Foley and Lardner's fifth annual survey on the financial impact of Sarbanes-Oxley is out, according to Reuters. There aren't many surprises, as far as I can tell. Just like last year's study, this one reveals the cost of Sarbanes-Oxley compliance has fallen, but the savings isn't coming from reduced audit fees. In fact, the rising cost of audit and legal fees associated with compliance means the overall out-of-pocket costs of Sarbanes-Oxley are increasing.
From the study:
It is important to note that the majority of cost savings experienced by public companies after their initial implementation of Section 404 are driven by increased internal efficiency reducing lost productivity... Nevertheless, out-of-pocket costs associated with Sarbanes-Oxley Act compliance continue to increase.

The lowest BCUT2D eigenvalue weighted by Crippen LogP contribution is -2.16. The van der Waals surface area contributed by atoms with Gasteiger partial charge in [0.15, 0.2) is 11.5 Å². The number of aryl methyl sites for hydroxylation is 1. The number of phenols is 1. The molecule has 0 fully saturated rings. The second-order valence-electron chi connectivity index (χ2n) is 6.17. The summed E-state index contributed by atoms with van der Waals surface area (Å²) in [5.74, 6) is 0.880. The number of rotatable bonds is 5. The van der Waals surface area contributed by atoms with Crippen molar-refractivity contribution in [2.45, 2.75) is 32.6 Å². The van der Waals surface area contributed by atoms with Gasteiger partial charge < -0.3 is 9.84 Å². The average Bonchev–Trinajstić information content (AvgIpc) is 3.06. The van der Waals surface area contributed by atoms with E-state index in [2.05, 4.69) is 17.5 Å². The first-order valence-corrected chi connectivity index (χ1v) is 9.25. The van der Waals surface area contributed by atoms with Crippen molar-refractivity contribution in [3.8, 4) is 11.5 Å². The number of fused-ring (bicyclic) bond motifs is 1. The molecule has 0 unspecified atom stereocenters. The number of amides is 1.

Public companies that have less than $1 billion in yearly revenue spent about $2.82 million on compliance in 2006, which is down from the 2004 spend of $3.44 million but up from 2005's $2.79 million. Ever-increasing audit and legal fees associated with compliance appear to be the culprits, the research shows. Audit fees rose 4 percent last year for mid-sized companies, 5 percent for small businesses and 6 percent for the largest public companies.